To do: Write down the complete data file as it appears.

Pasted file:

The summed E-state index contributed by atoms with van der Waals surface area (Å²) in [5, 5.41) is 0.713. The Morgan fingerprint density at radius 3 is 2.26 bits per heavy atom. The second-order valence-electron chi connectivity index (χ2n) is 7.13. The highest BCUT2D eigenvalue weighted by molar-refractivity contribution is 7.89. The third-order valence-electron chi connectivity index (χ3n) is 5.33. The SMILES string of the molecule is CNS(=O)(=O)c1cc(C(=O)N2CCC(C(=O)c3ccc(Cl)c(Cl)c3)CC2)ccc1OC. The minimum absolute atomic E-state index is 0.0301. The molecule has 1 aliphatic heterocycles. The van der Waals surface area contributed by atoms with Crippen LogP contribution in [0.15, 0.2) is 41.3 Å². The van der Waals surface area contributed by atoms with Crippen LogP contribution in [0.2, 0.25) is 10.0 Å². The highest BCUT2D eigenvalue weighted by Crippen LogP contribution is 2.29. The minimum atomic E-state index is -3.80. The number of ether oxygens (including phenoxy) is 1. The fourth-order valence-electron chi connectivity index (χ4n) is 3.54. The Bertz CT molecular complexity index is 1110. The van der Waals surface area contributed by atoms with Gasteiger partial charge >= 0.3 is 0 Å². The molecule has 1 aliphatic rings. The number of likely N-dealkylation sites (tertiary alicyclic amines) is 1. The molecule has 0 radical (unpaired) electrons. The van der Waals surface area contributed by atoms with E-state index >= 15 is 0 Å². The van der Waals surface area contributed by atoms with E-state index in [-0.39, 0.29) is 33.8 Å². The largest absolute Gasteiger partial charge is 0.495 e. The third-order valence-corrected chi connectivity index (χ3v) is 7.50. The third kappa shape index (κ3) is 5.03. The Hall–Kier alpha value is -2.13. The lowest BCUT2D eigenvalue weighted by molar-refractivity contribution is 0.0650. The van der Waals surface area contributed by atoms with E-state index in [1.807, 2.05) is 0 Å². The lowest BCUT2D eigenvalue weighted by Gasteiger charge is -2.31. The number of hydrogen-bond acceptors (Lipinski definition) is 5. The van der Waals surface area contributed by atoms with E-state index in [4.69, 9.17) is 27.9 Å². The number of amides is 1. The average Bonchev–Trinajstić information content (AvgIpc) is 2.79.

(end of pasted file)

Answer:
The summed E-state index contributed by atoms with van der Waals surface area (Å²) in [5, 5.41) is 0.713. The Morgan fingerprint density at radius 3 is 2.26 bits per heavy atom. The second-order valence-electron chi connectivity index (χ2n) is 7.13. The highest BCUT2D eigenvalue weighted by molar-refractivity contribution is 7.89. The third-order valence-electron chi connectivity index (χ3n) is 5.33. The SMILES string of the molecule is CNS(=O)(=O)c1cc(C(=O)N2CCC(C(=O)c3ccc(Cl)c(Cl)c3)CC2)ccc1OC. The minimum absolute atomic E-state index is 0.0301. The molecule has 1 aliphatic heterocycles. The van der Waals surface area contributed by atoms with Crippen LogP contribution in [0.15, 0.2) is 41.3 Å². The van der Waals surface area contributed by atoms with Crippen LogP contribution in [0.2, 0.25) is 10.0 Å². The highest BCUT2D eigenvalue weighted by Crippen LogP contribution is 2.29. The minimum atomic E-state index is -3.80. The number of ether oxygens (including phenoxy) is 1. The fourth-order valence-electron chi connectivity index (χ4n) is 3.54. The Bertz CT molecular complexity index is 1110. The van der Waals surface area contributed by atoms with Gasteiger partial charge >= 0.3 is 0 Å². The molecule has 1 aliphatic rings. The number of likely N-dealkylation sites (tertiary alicyclic amines) is 1. The molecule has 0 radical (unpaired) electrons. The van der Waals surface area contributed by atoms with E-state index >= 15 is 0 Å². The van der Waals surface area contributed by atoms with E-state index in [-0.39, 0.29) is 33.8 Å². The largest absolute Gasteiger partial charge is 0.495 e. The third-order valence-corrected chi connectivity index (χ3v) is 7.50. The third kappa shape index (κ3) is 5.03. The Hall–Kier alpha value is -2.13. The lowest BCUT2D eigenvalue weighted by molar-refractivity contribution is 0.0650. The van der Waals surface area contributed by atoms with E-state index in [1.807, 2.05) is 0 Å². The lowest BCUT2D eigenvalue weighted by Gasteiger charge is -2.31. The number of hydrogen-bond acceptors (Lipinski definition) is 5. The van der Waals surface area contributed by atoms with E-state index in [4.69, 9.17) is 27.9 Å². The number of amides is 1. The average Bonchev–Trinajstić information content (AvgIpc) is 2.79.